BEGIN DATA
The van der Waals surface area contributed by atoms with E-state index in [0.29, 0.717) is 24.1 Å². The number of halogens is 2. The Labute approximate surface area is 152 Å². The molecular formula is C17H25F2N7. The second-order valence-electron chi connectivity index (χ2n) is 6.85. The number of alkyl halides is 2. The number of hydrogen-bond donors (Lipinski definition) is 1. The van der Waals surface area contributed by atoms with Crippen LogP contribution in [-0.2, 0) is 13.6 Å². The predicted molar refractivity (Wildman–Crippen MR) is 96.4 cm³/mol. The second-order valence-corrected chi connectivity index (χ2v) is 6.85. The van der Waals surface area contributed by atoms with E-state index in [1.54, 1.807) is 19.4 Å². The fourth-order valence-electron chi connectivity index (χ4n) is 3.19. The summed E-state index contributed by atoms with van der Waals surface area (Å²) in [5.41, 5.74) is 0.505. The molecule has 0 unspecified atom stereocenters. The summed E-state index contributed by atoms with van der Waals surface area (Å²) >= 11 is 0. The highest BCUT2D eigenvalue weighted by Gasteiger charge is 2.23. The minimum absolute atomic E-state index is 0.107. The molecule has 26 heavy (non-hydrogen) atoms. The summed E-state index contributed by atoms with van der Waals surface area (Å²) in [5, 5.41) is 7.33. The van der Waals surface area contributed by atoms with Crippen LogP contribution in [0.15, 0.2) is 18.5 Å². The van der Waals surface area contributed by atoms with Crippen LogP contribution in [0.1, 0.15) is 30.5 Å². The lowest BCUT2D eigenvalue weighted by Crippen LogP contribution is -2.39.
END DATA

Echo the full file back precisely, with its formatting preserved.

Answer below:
The van der Waals surface area contributed by atoms with E-state index in [0.29, 0.717) is 24.1 Å². The number of halogens is 2. The Labute approximate surface area is 152 Å². The molecular formula is C17H25F2N7. The second-order valence-electron chi connectivity index (χ2n) is 6.85. The number of alkyl halides is 2. The number of hydrogen-bond donors (Lipinski definition) is 1. The van der Waals surface area contributed by atoms with Crippen LogP contribution in [-0.2, 0) is 13.6 Å². The predicted molar refractivity (Wildman–Crippen MR) is 96.4 cm³/mol. The second-order valence-corrected chi connectivity index (χ2v) is 6.85. The van der Waals surface area contributed by atoms with E-state index in [1.54, 1.807) is 19.4 Å². The fourth-order valence-electron chi connectivity index (χ4n) is 3.19. The summed E-state index contributed by atoms with van der Waals surface area (Å²) in [5.41, 5.74) is 0.505. The molecule has 0 unspecified atom stereocenters. The summed E-state index contributed by atoms with van der Waals surface area (Å²) >= 11 is 0. The highest BCUT2D eigenvalue weighted by Gasteiger charge is 2.23. The minimum absolute atomic E-state index is 0.107. The molecule has 26 heavy (non-hydrogen) atoms. The summed E-state index contributed by atoms with van der Waals surface area (Å²) in [5, 5.41) is 7.33. The van der Waals surface area contributed by atoms with Crippen LogP contribution in [0.15, 0.2) is 18.5 Å². The van der Waals surface area contributed by atoms with Crippen LogP contribution in [0.1, 0.15) is 30.5 Å². The lowest BCUT2D eigenvalue weighted by Crippen LogP contribution is -2.39.